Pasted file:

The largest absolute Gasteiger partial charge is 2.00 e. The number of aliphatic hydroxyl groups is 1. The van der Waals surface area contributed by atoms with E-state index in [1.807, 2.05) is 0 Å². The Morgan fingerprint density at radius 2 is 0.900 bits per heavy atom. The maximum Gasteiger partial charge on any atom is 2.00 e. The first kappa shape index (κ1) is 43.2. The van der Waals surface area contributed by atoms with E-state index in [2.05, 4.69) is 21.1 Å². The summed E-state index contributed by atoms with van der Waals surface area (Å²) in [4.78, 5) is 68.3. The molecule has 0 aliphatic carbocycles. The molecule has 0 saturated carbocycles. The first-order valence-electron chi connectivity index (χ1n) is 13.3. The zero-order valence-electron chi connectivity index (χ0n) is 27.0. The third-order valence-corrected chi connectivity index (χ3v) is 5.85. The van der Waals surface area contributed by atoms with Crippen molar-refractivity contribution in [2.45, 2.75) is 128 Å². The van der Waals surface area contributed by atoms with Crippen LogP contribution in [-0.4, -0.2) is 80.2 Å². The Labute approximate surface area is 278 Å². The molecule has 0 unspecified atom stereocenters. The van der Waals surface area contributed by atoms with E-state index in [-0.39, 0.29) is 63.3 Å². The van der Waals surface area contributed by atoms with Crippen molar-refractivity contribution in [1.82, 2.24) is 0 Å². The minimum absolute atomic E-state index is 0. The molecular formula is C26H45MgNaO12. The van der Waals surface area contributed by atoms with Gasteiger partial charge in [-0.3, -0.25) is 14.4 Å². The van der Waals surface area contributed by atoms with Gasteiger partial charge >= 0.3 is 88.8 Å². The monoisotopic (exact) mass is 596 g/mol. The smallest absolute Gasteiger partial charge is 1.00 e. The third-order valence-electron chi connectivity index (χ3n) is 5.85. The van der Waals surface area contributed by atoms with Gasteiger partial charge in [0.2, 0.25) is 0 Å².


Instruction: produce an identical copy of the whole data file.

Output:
The largest absolute Gasteiger partial charge is 2.00 e. The number of aliphatic hydroxyl groups is 1. The van der Waals surface area contributed by atoms with E-state index in [1.807, 2.05) is 0 Å². The Morgan fingerprint density at radius 2 is 0.900 bits per heavy atom. The maximum Gasteiger partial charge on any atom is 2.00 e. The first kappa shape index (κ1) is 43.2. The van der Waals surface area contributed by atoms with E-state index in [2.05, 4.69) is 21.1 Å². The summed E-state index contributed by atoms with van der Waals surface area (Å²) in [4.78, 5) is 68.3. The molecule has 0 aliphatic carbocycles. The molecule has 0 saturated carbocycles. The first-order valence-electron chi connectivity index (χ1n) is 13.3. The zero-order valence-electron chi connectivity index (χ0n) is 27.0. The third-order valence-corrected chi connectivity index (χ3v) is 5.85. The van der Waals surface area contributed by atoms with Crippen molar-refractivity contribution in [2.45, 2.75) is 128 Å². The van der Waals surface area contributed by atoms with Crippen LogP contribution in [-0.4, -0.2) is 80.2 Å². The Labute approximate surface area is 278 Å². The molecule has 0 unspecified atom stereocenters. The van der Waals surface area contributed by atoms with E-state index in [-0.39, 0.29) is 63.3 Å². The van der Waals surface area contributed by atoms with Crippen molar-refractivity contribution in [1.82, 2.24) is 0 Å². The minimum absolute atomic E-state index is 0. The molecular formula is C26H45MgNaO12. The van der Waals surface area contributed by atoms with Gasteiger partial charge in [-0.3, -0.25) is 14.4 Å². The van der Waals surface area contributed by atoms with Gasteiger partial charge >= 0.3 is 88.8 Å². The monoisotopic (exact) mass is 596 g/mol. The smallest absolute Gasteiger partial charge is 1.00 e. The third-order valence-electron chi connectivity index (χ3n) is 5.85. The van der Waals surface area contributed by atoms with Gasteiger partial charge in [0.2, 0.25) is 0 Å².